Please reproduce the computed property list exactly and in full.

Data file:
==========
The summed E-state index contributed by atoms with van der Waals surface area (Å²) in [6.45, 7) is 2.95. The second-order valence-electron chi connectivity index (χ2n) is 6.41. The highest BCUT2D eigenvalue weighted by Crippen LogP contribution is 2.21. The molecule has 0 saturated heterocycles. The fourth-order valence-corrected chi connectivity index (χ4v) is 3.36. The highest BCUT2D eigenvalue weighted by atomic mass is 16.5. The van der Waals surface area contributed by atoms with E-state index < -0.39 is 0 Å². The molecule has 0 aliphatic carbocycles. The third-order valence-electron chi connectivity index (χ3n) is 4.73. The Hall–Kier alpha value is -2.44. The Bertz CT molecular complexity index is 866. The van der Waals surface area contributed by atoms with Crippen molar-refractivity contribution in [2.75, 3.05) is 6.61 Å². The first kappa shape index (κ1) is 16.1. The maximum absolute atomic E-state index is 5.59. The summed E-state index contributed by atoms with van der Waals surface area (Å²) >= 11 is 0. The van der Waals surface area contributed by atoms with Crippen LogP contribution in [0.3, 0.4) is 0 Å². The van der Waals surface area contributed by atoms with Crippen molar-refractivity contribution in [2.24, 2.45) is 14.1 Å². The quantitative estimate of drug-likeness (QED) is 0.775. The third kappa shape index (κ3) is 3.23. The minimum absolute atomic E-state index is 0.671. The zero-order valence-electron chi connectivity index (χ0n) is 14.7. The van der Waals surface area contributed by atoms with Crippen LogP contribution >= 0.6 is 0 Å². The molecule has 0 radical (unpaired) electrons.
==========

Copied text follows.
The summed E-state index contributed by atoms with van der Waals surface area (Å²) in [6.45, 7) is 2.95. The second-order valence-electron chi connectivity index (χ2n) is 6.41. The highest BCUT2D eigenvalue weighted by Crippen LogP contribution is 2.21. The molecule has 0 saturated heterocycles. The fourth-order valence-corrected chi connectivity index (χ4v) is 3.36. The highest BCUT2D eigenvalue weighted by atomic mass is 16.5. The van der Waals surface area contributed by atoms with E-state index < -0.39 is 0 Å². The molecule has 0 aliphatic carbocycles. The third-order valence-electron chi connectivity index (χ3n) is 4.73. The Hall–Kier alpha value is -2.44. The Bertz CT molecular complexity index is 866. The van der Waals surface area contributed by atoms with Crippen molar-refractivity contribution in [2.75, 3.05) is 6.61 Å². The first kappa shape index (κ1) is 16.1. The maximum absolute atomic E-state index is 5.59. The summed E-state index contributed by atoms with van der Waals surface area (Å²) >= 11 is 0. The van der Waals surface area contributed by atoms with Crippen LogP contribution in [0.3, 0.4) is 0 Å². The van der Waals surface area contributed by atoms with Crippen molar-refractivity contribution in [2.24, 2.45) is 14.1 Å². The quantitative estimate of drug-likeness (QED) is 0.775. The third kappa shape index (κ3) is 3.23. The minimum absolute atomic E-state index is 0.671. The zero-order valence-electron chi connectivity index (χ0n) is 14.7. The van der Waals surface area contributed by atoms with Crippen LogP contribution >= 0.6 is 0 Å². The molecule has 0 radical (unpaired) electrons.